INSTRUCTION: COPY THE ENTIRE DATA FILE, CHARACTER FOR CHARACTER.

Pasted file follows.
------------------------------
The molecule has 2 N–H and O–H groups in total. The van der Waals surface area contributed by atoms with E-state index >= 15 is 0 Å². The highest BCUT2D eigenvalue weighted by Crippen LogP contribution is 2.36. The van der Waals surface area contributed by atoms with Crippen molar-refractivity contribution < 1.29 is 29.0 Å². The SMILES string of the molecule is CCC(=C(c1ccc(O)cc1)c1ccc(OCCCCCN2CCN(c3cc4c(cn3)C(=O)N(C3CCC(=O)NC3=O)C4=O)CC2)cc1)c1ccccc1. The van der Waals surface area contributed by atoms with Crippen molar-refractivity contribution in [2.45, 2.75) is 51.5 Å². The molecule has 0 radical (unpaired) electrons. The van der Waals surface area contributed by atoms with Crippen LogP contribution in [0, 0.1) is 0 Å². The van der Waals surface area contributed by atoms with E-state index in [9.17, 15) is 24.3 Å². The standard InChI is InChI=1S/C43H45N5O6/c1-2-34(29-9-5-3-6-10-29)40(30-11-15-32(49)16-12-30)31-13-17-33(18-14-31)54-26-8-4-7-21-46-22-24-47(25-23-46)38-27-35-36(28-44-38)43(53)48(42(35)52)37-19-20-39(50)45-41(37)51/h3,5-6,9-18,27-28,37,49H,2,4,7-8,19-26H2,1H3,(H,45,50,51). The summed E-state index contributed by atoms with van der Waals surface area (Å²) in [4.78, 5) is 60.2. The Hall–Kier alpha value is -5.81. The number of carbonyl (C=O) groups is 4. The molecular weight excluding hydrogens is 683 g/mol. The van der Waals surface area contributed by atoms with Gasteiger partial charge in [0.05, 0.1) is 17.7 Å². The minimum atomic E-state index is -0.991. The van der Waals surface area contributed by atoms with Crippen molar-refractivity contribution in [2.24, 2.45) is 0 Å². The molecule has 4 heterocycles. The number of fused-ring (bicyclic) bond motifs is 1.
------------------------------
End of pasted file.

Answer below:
The molecule has 2 N–H and O–H groups in total. The van der Waals surface area contributed by atoms with E-state index >= 15 is 0 Å². The highest BCUT2D eigenvalue weighted by Crippen LogP contribution is 2.36. The van der Waals surface area contributed by atoms with Crippen molar-refractivity contribution < 1.29 is 29.0 Å². The SMILES string of the molecule is CCC(=C(c1ccc(O)cc1)c1ccc(OCCCCCN2CCN(c3cc4c(cn3)C(=O)N(C3CCC(=O)NC3=O)C4=O)CC2)cc1)c1ccccc1. The van der Waals surface area contributed by atoms with Crippen molar-refractivity contribution in [2.45, 2.75) is 51.5 Å². The molecule has 0 radical (unpaired) electrons. The van der Waals surface area contributed by atoms with Crippen LogP contribution in [0, 0.1) is 0 Å². The van der Waals surface area contributed by atoms with E-state index in [9.17, 15) is 24.3 Å². The standard InChI is InChI=1S/C43H45N5O6/c1-2-34(29-9-5-3-6-10-29)40(30-11-15-32(49)16-12-30)31-13-17-33(18-14-31)54-26-8-4-7-21-46-22-24-47(25-23-46)38-27-35-36(28-44-38)43(53)48(42(35)52)37-19-20-39(50)45-41(37)51/h3,5-6,9-18,27-28,37,49H,2,4,7-8,19-26H2,1H3,(H,45,50,51). The summed E-state index contributed by atoms with van der Waals surface area (Å²) in [4.78, 5) is 60.2. The Hall–Kier alpha value is -5.81. The number of carbonyl (C=O) groups is 4. The molecular weight excluding hydrogens is 683 g/mol. The van der Waals surface area contributed by atoms with Gasteiger partial charge in [0.05, 0.1) is 17.7 Å². The minimum atomic E-state index is -0.991. The van der Waals surface area contributed by atoms with Crippen molar-refractivity contribution in [2.24, 2.45) is 0 Å². The molecule has 4 heterocycles. The number of fused-ring (bicyclic) bond motifs is 1.